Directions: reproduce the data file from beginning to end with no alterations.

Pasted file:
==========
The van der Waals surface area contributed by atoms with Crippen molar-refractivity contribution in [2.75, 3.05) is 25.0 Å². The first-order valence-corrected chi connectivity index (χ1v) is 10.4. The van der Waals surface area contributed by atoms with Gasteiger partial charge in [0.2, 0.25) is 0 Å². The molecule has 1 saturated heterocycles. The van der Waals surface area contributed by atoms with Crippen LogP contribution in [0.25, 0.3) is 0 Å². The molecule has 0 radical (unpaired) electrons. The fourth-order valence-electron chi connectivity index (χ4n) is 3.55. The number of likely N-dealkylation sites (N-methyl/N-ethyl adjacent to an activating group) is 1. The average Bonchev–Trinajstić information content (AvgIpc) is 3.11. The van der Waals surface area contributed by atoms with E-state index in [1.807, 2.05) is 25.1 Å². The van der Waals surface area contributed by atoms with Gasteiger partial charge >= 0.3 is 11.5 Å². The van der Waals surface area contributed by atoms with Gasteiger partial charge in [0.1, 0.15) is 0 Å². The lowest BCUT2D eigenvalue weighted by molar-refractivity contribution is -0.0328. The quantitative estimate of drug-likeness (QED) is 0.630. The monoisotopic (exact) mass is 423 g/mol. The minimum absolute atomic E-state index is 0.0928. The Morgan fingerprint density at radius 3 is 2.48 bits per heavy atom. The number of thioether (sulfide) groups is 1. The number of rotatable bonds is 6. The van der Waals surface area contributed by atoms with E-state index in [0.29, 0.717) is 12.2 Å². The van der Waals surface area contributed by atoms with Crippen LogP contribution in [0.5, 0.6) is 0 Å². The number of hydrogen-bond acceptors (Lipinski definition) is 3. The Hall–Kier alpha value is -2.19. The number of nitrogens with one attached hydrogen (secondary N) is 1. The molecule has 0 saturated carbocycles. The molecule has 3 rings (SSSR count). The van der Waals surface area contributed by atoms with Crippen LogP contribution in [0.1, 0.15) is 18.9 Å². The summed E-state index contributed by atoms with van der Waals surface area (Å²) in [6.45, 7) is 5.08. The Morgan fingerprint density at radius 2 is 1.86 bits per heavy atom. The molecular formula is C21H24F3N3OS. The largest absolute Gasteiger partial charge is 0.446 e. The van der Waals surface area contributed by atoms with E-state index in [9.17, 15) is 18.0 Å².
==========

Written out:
The van der Waals surface area contributed by atoms with Crippen molar-refractivity contribution in [2.75, 3.05) is 25.0 Å². The first-order valence-corrected chi connectivity index (χ1v) is 10.4. The van der Waals surface area contributed by atoms with Gasteiger partial charge in [0.2, 0.25) is 0 Å². The molecule has 1 saturated heterocycles. The van der Waals surface area contributed by atoms with Crippen LogP contribution in [0.25, 0.3) is 0 Å². The molecule has 0 radical (unpaired) electrons. The fourth-order valence-electron chi connectivity index (χ4n) is 3.55. The number of likely N-dealkylation sites (N-methyl/N-ethyl adjacent to an activating group) is 1. The average Bonchev–Trinajstić information content (AvgIpc) is 3.11. The van der Waals surface area contributed by atoms with E-state index in [1.807, 2.05) is 25.1 Å². The van der Waals surface area contributed by atoms with Gasteiger partial charge >= 0.3 is 11.5 Å². The van der Waals surface area contributed by atoms with Gasteiger partial charge in [0.1, 0.15) is 0 Å². The lowest BCUT2D eigenvalue weighted by molar-refractivity contribution is -0.0328. The quantitative estimate of drug-likeness (QED) is 0.630. The monoisotopic (exact) mass is 423 g/mol. The minimum absolute atomic E-state index is 0.0928. The Morgan fingerprint density at radius 3 is 2.48 bits per heavy atom. The number of thioether (sulfide) groups is 1. The number of rotatable bonds is 6. The van der Waals surface area contributed by atoms with E-state index in [0.29, 0.717) is 12.2 Å². The van der Waals surface area contributed by atoms with Crippen LogP contribution in [0.5, 0.6) is 0 Å². The number of hydrogen-bond acceptors (Lipinski definition) is 3. The Hall–Kier alpha value is -2.19. The number of nitrogens with one attached hydrogen (secondary N) is 1. The molecule has 0 saturated carbocycles. The molecule has 3 rings (SSSR count). The van der Waals surface area contributed by atoms with Crippen LogP contribution in [0.1, 0.15) is 18.9 Å². The summed E-state index contributed by atoms with van der Waals surface area (Å²) in [6.45, 7) is 5.08. The Morgan fingerprint density at radius 2 is 1.86 bits per heavy atom. The molecular formula is C21H24F3N3OS. The largest absolute Gasteiger partial charge is 0.446 e. The van der Waals surface area contributed by atoms with E-state index in [9.17, 15) is 18.0 Å².